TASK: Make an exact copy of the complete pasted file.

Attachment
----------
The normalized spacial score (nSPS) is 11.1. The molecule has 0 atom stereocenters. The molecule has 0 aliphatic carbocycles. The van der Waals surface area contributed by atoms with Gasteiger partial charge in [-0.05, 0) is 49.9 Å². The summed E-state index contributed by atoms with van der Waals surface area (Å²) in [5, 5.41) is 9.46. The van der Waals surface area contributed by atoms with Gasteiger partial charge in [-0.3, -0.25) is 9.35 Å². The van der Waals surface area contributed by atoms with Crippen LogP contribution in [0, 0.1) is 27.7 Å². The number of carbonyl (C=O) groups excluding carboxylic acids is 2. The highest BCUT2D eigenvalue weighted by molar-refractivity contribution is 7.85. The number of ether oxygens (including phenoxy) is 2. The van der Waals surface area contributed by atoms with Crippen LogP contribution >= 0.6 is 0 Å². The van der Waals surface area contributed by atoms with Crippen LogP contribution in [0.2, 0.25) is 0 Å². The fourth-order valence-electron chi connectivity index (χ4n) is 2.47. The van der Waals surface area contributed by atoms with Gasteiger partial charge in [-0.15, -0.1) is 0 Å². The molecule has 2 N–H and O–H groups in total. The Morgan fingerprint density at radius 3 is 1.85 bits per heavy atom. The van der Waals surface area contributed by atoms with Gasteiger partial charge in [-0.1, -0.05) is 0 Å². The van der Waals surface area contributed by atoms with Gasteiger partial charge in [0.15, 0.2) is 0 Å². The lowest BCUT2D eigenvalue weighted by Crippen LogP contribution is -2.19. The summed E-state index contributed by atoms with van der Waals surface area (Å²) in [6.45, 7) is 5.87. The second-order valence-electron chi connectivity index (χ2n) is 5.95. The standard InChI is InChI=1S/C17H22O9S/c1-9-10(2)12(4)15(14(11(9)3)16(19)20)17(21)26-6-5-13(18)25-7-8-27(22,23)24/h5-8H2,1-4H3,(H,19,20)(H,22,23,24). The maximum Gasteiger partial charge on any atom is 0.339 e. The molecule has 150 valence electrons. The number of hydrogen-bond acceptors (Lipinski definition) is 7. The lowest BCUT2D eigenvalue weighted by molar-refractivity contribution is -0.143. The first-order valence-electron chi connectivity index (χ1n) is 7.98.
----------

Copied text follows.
The normalized spacial score (nSPS) is 11.1. The molecule has 0 atom stereocenters. The molecule has 0 aliphatic carbocycles. The van der Waals surface area contributed by atoms with Gasteiger partial charge in [-0.05, 0) is 49.9 Å². The summed E-state index contributed by atoms with van der Waals surface area (Å²) in [5, 5.41) is 9.46. The van der Waals surface area contributed by atoms with Gasteiger partial charge in [-0.3, -0.25) is 9.35 Å². The van der Waals surface area contributed by atoms with Crippen LogP contribution in [0, 0.1) is 27.7 Å². The number of carbonyl (C=O) groups excluding carboxylic acids is 2. The highest BCUT2D eigenvalue weighted by molar-refractivity contribution is 7.85. The number of ether oxygens (including phenoxy) is 2. The van der Waals surface area contributed by atoms with Crippen LogP contribution >= 0.6 is 0 Å². The van der Waals surface area contributed by atoms with Crippen LogP contribution in [0.2, 0.25) is 0 Å². The fourth-order valence-electron chi connectivity index (χ4n) is 2.47. The van der Waals surface area contributed by atoms with Gasteiger partial charge in [-0.15, -0.1) is 0 Å². The molecule has 2 N–H and O–H groups in total. The Morgan fingerprint density at radius 3 is 1.85 bits per heavy atom. The van der Waals surface area contributed by atoms with Gasteiger partial charge in [-0.1, -0.05) is 0 Å². The van der Waals surface area contributed by atoms with Gasteiger partial charge in [0.15, 0.2) is 0 Å². The lowest BCUT2D eigenvalue weighted by Crippen LogP contribution is -2.19. The summed E-state index contributed by atoms with van der Waals surface area (Å²) in [6.45, 7) is 5.87. The second-order valence-electron chi connectivity index (χ2n) is 5.95. The standard InChI is InChI=1S/C17H22O9S/c1-9-10(2)12(4)15(14(11(9)3)16(19)20)17(21)26-6-5-13(18)25-7-8-27(22,23)24/h5-8H2,1-4H3,(H,19,20)(H,22,23,24). The maximum Gasteiger partial charge on any atom is 0.339 e. The molecule has 150 valence electrons. The number of hydrogen-bond acceptors (Lipinski definition) is 7. The lowest BCUT2D eigenvalue weighted by molar-refractivity contribution is -0.143. The first-order valence-electron chi connectivity index (χ1n) is 7.98.